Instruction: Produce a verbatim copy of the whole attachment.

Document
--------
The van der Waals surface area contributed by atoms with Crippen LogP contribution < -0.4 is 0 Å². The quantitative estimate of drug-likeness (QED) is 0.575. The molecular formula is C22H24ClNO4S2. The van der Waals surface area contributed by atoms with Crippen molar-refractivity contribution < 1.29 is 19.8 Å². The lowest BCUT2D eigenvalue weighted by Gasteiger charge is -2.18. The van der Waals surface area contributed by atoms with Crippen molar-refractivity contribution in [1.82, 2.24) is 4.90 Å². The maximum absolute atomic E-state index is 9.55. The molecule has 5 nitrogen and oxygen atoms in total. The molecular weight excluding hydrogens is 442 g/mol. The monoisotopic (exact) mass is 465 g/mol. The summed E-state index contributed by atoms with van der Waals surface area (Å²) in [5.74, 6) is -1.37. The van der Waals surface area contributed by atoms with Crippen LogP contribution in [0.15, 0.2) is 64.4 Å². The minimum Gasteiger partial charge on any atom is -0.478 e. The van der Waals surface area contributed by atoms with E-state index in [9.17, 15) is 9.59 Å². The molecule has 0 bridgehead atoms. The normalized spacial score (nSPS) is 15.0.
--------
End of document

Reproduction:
The van der Waals surface area contributed by atoms with Crippen LogP contribution < -0.4 is 0 Å². The quantitative estimate of drug-likeness (QED) is 0.575. The molecular formula is C22H24ClNO4S2. The van der Waals surface area contributed by atoms with Crippen molar-refractivity contribution < 1.29 is 19.8 Å². The lowest BCUT2D eigenvalue weighted by Gasteiger charge is -2.18. The van der Waals surface area contributed by atoms with Crippen molar-refractivity contribution in [1.82, 2.24) is 4.90 Å². The maximum absolute atomic E-state index is 9.55. The molecule has 5 nitrogen and oxygen atoms in total. The molecular weight excluding hydrogens is 442 g/mol. The monoisotopic (exact) mass is 465 g/mol. The summed E-state index contributed by atoms with van der Waals surface area (Å²) in [5.74, 6) is -1.37. The van der Waals surface area contributed by atoms with Crippen LogP contribution in [0.15, 0.2) is 64.4 Å². The minimum Gasteiger partial charge on any atom is -0.478 e. The van der Waals surface area contributed by atoms with E-state index in [9.17, 15) is 9.59 Å². The molecule has 0 bridgehead atoms. The normalized spacial score (nSPS) is 15.0.